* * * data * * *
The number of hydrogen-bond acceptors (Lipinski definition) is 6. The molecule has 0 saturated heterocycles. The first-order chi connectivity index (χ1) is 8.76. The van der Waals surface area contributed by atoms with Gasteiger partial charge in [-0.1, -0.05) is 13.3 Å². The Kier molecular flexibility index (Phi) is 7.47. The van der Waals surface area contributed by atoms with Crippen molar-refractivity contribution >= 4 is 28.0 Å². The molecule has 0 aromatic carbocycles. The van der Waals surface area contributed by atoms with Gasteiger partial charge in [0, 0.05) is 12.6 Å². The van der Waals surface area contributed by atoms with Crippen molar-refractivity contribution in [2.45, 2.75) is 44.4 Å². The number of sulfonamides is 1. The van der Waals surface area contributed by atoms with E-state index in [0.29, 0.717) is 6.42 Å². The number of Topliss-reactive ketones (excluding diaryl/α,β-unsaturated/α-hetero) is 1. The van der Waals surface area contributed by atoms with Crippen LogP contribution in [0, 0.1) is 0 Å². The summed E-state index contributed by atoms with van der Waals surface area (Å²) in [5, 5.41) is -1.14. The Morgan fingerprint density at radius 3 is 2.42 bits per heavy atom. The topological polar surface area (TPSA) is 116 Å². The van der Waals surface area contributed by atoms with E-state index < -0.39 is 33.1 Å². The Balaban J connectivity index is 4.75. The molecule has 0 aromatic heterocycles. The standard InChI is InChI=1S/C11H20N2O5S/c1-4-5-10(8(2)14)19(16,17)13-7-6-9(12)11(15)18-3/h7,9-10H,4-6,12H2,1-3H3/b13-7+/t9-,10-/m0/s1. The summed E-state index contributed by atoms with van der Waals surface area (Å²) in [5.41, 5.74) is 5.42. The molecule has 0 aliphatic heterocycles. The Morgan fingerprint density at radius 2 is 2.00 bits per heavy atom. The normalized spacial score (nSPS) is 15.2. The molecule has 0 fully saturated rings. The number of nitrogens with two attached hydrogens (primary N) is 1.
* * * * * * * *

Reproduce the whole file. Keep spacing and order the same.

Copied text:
The number of hydrogen-bond acceptors (Lipinski definition) is 6. The molecule has 0 saturated heterocycles. The first-order chi connectivity index (χ1) is 8.76. The van der Waals surface area contributed by atoms with Gasteiger partial charge in [-0.1, -0.05) is 13.3 Å². The Kier molecular flexibility index (Phi) is 7.47. The van der Waals surface area contributed by atoms with Crippen molar-refractivity contribution >= 4 is 28.0 Å². The molecule has 0 aromatic carbocycles. The van der Waals surface area contributed by atoms with Gasteiger partial charge in [0, 0.05) is 12.6 Å². The van der Waals surface area contributed by atoms with Crippen molar-refractivity contribution in [2.45, 2.75) is 44.4 Å². The number of sulfonamides is 1. The van der Waals surface area contributed by atoms with E-state index in [0.29, 0.717) is 6.42 Å². The number of Topliss-reactive ketones (excluding diaryl/α,β-unsaturated/α-hetero) is 1. The van der Waals surface area contributed by atoms with Crippen LogP contribution in [0, 0.1) is 0 Å². The summed E-state index contributed by atoms with van der Waals surface area (Å²) in [5, 5.41) is -1.14. The Morgan fingerprint density at radius 3 is 2.42 bits per heavy atom. The topological polar surface area (TPSA) is 116 Å². The van der Waals surface area contributed by atoms with E-state index < -0.39 is 33.1 Å². The Balaban J connectivity index is 4.75. The molecule has 0 aromatic heterocycles. The standard InChI is InChI=1S/C11H20N2O5S/c1-4-5-10(8(2)14)19(16,17)13-7-6-9(12)11(15)18-3/h7,9-10H,4-6,12H2,1-3H3/b13-7+/t9-,10-/m0/s1. The summed E-state index contributed by atoms with van der Waals surface area (Å²) in [5.41, 5.74) is 5.42. The molecule has 0 aliphatic heterocycles. The Morgan fingerprint density at radius 2 is 2.00 bits per heavy atom. The normalized spacial score (nSPS) is 15.2. The molecule has 0 fully saturated rings. The number of nitrogens with two attached hydrogens (primary N) is 1.